News ID: 76
Publish Date: 21 May 2021
The election season in Iran is a time of much foreign journalistic miscarriage. Whereas a small percentage of foreign journalists and correspondents reporting on or even from Iran simply fail to familiarize themselves with the many nuances of Iranian life and politics in an audience-worthy fashion, a good many others knowingly use half-truths or even outright lies to offer misshapen deliverances.

As Iran’s presidential election draws near, some foreign media go into early familiar labor

Some of those in the latter category appoint Iranian nationals — dependably embittered persons — as correspondents to connect the dots and fit an otherwise pre-determined editorial agenda.

A most recent case in point is a Tuesday, May 18, 2021 article by The Associated Press (AP) that is based on an interview with Abbas-Ali Kadkhodaei, the spokesman for Iran’s Constitutional Council, just as the 2021 Iranian presidential election nears.

The article, by a Nasser Karimi, does not provide a transcript of the interview and is written with the ostensible intention of carrying the gist of the interview.

Right in its opening paragraph, the article attempts to indirectly attribute something to Kadkhodaei that he did not say.

“Approving a variety of candidates for Iran’s presidential election could help boost turnout for a vote that authorities already worry may see little enthusiasm, a spokesman for the panel that examines them said Tuesday,” the article begins, even though Kadkhodaei did not say that “authorities already worry” that the election “may see little enthusiasm.”

It then goes on to quote Kadkhodaei as saying, that “[the] presence of candidates with diverse orientations can possibly add to the participation” of the people, as though the Iranian official has already taken the fact of a low voter turnout for granted, while in fact he has responded to a question about his estimate of a turnout by saying that he “cannot make an educated guess at this point in time” and that, “The Constitutional Council does not have many polling tools at its disposal,” according to Press TV’s reporting.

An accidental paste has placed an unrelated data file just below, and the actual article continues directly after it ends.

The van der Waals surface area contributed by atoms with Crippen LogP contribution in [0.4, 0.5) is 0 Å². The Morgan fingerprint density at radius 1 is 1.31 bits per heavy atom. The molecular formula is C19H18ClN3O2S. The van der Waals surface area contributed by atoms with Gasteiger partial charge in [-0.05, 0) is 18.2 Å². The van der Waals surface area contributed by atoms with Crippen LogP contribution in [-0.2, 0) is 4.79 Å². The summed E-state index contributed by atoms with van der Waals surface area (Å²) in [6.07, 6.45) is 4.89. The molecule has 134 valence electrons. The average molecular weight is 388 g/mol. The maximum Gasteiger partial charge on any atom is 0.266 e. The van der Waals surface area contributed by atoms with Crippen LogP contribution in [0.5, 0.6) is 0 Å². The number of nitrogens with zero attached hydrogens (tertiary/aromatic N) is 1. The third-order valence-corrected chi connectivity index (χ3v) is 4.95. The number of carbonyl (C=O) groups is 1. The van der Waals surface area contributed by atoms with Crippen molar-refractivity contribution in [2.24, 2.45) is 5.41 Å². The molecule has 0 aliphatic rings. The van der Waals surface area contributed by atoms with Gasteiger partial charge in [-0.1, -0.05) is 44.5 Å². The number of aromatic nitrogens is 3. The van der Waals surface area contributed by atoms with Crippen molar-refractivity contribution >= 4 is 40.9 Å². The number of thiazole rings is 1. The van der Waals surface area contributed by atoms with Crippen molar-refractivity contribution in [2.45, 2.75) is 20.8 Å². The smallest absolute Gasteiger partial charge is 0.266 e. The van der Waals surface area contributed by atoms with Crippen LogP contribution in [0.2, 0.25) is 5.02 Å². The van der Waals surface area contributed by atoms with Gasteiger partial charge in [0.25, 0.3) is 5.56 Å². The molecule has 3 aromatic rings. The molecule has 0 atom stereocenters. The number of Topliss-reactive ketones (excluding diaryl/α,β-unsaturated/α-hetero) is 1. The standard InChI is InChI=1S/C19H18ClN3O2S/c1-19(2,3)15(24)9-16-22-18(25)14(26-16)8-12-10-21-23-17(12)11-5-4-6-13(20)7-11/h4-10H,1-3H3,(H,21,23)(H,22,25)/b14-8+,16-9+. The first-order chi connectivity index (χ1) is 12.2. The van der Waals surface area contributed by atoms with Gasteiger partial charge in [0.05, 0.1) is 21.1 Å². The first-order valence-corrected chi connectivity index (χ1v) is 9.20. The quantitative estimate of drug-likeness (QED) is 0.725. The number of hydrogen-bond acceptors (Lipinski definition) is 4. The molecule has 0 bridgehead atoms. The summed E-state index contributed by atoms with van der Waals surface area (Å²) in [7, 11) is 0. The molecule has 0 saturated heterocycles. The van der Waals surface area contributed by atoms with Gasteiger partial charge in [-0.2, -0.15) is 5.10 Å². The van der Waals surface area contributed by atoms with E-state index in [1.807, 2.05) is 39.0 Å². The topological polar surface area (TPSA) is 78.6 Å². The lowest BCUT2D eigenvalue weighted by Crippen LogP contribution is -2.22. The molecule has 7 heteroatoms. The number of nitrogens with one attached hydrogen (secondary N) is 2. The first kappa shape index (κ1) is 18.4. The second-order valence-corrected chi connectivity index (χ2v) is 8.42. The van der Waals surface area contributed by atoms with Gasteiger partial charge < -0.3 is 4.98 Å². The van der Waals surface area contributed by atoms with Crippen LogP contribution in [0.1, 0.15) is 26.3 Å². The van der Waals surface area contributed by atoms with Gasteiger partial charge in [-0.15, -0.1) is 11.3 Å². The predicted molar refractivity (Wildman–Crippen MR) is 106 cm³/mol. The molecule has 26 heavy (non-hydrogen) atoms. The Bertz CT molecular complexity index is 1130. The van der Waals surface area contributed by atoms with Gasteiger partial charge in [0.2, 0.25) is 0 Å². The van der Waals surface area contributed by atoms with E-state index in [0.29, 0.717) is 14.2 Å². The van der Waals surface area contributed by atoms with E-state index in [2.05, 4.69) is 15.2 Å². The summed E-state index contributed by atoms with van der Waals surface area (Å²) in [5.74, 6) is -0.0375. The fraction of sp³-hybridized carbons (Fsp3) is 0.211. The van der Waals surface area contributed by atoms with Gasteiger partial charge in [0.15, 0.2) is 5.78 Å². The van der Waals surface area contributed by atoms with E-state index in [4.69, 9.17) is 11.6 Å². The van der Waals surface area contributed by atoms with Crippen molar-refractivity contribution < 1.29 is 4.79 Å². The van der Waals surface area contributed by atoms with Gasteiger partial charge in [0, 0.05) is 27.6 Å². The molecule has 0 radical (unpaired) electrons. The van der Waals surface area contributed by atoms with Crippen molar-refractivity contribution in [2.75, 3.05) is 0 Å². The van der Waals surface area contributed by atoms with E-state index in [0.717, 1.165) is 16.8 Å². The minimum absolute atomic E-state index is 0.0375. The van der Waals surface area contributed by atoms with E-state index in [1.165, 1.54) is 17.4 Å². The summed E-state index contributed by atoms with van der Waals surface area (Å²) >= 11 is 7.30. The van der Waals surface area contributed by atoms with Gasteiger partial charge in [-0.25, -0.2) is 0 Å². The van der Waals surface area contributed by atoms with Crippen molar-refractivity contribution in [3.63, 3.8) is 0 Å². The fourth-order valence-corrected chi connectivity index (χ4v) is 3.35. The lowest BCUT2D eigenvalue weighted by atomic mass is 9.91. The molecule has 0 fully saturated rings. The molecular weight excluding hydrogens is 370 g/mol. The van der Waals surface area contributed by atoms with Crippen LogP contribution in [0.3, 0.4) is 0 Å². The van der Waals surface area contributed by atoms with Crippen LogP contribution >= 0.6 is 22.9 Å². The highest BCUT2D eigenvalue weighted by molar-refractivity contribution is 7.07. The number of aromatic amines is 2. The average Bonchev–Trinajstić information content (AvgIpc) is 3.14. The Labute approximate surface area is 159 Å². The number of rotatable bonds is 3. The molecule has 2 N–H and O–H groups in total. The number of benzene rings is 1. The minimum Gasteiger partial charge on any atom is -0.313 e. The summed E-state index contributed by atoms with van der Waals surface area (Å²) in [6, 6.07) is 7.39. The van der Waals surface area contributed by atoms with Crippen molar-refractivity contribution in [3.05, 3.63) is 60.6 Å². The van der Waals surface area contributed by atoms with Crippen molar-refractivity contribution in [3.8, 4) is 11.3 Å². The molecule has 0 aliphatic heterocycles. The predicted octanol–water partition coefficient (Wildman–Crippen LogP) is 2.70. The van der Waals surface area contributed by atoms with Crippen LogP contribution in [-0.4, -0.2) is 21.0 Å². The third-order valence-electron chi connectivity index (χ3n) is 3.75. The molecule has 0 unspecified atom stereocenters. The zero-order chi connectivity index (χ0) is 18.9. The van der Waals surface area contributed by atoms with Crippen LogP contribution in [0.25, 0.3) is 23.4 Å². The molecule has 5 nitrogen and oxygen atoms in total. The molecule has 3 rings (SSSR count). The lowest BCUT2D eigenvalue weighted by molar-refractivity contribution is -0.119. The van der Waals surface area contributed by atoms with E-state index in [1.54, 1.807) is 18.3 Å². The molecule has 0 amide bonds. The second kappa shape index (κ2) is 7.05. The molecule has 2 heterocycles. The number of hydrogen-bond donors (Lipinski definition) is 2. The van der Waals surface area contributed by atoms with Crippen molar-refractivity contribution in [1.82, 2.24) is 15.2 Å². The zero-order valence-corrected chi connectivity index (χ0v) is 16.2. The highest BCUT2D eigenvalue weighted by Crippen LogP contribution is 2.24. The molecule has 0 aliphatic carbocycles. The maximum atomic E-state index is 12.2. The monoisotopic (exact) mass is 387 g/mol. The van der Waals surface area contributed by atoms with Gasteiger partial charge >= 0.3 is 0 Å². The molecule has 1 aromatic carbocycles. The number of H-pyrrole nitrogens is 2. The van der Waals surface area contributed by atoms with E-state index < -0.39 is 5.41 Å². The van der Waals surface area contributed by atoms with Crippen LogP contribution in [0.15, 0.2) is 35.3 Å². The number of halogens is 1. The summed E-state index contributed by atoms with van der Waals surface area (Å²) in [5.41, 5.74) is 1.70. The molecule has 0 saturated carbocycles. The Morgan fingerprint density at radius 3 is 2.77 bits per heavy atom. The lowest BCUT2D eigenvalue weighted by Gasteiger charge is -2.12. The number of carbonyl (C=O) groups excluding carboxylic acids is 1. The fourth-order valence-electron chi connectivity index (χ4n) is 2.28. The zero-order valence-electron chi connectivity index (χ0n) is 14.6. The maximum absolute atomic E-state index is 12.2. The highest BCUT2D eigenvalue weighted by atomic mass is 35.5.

The AP article then offers numerical data on the hopefuls that registered to run in the election in 2021, namely 590, and compares that figure to the number of registered hopefuls in 2017: 1,630 — also an attempt at projecting an unenthusiastic participation this year.

The most hard-hitting piece is left for the last paragraph, presumably to leave a longer-lasting impression on a departing reader.

“‘The public, social and political expectations always desire a high turnout,’ Kadkhodaei said. ‘Nevertheless, from the legal and lawful point of view, low turnout does not bring about any legal problems’ with the election's credibility,” it reads.

The text is thus built on an ill-researched premise that the Iranian presidential election, due on June 18, will see a low turnout and gives the impression that Kadkhodaei, having reached just that assessment, is making an impromptu statement to rule out any legal implications of a low turnout for the legitimacy of the election.

Such lousy reporting may have targeted a general-interest audience with little grounding in Iranian affairs, and it attempts to shape the wrong perception in the average reader that Iranian authorities are attempting to actively and preemptively rule out any legal implications of a low voter turnout — an eventuality pre-supposed in the article.

That conceit, of extracting certain sound bites that are generally true with targeted questions and then rearranging them in a pattern that is the diagonal opposite of the interviewee’s overall impression, is a common practice of unscrupulous media and is being used notoriously in the run-up to another key vote in Iran.

The full text of the interview will be released soon.

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